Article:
Carbohydrates have been shown to play a fundamental role in normal cell functions as well as in major disease pathologies including cancer, cardiovascular disease and inflammatory diseases. As a class of molecules, carbohydrates have an enormous range of shape, orientation and composition. Due to this structural diversity, carbohydrate chemistry can be applied to develop a broad range of complex therapeutic molecules and drugs, including pure carbohydrates as well as protein-linked carbohydrates, or glycoproteins. However, as a consequence of their structural complexity, carbohydrates have not received as much scientific attention as nucleic acids and proteins. However, significant progress is being made in this area.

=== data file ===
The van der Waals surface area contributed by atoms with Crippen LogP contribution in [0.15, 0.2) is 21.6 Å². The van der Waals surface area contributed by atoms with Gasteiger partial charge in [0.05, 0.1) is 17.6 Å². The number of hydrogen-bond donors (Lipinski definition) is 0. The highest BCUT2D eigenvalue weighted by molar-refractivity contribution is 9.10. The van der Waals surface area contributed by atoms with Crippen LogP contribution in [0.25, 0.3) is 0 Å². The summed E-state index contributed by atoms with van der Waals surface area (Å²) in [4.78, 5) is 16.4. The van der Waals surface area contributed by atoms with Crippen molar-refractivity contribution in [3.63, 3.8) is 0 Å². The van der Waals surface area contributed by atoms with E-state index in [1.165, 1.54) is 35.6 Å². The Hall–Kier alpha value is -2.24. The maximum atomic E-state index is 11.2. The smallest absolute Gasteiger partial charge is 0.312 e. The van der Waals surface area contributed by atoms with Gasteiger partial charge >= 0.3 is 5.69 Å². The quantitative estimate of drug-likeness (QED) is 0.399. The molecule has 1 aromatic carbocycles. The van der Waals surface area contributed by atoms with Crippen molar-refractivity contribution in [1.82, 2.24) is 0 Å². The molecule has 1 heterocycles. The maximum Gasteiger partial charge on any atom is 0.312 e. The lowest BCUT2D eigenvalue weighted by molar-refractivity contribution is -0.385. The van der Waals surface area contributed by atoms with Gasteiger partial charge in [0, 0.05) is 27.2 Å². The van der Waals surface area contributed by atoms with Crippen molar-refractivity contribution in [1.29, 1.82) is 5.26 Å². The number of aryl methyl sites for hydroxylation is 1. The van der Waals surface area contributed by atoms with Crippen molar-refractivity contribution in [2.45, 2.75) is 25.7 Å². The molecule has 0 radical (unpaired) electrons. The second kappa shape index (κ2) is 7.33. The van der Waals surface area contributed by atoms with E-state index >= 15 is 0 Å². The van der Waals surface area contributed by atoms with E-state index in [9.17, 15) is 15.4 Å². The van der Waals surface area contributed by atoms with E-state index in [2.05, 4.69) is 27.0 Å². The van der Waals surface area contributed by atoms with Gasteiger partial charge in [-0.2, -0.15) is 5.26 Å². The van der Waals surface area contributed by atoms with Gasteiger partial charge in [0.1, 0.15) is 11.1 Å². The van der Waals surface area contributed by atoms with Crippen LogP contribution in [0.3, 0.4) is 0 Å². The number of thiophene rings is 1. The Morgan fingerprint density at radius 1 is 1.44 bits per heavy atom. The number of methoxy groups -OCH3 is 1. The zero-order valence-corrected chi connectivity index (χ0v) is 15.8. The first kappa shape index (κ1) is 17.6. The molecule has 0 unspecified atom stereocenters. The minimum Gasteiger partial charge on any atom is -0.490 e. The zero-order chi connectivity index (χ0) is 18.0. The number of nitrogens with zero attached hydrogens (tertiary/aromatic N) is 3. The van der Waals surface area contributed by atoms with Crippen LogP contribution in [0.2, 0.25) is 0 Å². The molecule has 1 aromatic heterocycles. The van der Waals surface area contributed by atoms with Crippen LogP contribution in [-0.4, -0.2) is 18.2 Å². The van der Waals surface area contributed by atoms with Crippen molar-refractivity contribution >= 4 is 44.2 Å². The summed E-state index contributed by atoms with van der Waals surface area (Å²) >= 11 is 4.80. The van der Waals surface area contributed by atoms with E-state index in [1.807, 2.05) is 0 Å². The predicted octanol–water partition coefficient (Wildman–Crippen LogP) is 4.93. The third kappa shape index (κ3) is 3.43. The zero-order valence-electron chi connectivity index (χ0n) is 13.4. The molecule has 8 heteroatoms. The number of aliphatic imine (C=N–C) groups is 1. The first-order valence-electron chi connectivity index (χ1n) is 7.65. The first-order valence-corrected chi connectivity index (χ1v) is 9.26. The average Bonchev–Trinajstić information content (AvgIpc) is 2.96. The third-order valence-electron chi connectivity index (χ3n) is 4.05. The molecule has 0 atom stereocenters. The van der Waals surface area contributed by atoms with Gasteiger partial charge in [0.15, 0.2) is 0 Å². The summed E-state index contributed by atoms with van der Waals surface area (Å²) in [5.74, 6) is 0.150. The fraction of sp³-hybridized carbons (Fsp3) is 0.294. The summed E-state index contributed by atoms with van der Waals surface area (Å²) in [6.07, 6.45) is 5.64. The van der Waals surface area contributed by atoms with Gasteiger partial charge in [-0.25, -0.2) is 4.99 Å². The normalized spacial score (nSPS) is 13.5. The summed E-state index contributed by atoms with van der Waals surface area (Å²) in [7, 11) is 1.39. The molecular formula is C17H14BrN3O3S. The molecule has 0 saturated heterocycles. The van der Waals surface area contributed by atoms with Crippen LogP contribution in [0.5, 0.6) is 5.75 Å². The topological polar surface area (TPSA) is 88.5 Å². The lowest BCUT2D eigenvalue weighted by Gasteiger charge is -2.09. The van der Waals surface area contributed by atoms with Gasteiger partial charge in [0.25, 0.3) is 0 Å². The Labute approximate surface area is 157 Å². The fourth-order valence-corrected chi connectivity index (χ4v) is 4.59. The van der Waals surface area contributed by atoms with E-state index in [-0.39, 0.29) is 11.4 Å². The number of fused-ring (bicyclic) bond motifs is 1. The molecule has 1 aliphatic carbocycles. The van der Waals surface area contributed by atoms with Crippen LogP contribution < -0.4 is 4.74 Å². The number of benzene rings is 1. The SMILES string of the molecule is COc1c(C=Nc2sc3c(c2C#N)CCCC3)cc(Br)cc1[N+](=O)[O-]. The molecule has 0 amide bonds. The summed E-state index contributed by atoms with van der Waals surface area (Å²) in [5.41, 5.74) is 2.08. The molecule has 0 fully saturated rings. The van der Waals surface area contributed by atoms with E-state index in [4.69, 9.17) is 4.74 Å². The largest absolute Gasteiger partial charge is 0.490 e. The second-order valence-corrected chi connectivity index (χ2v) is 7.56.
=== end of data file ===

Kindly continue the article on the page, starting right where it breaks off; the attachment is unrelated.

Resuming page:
Consider diabetes mellitus, a condition shared by nearly 26 million Americans and growing, according to the U.S. Centers for Disease Control and Prevention. As uncontrolled diabetes can lead to micro- and macrovascular complications, tighter but safe glycemic control is imperative. Interestingly, even as high carbohydrate intake can lead to a rise in blood sugar (glucose) and increase one’s risk of diabetes, research suggests that complex carbohydrate chemistry is one key to reducing the uptake of sugar into the bloodstream.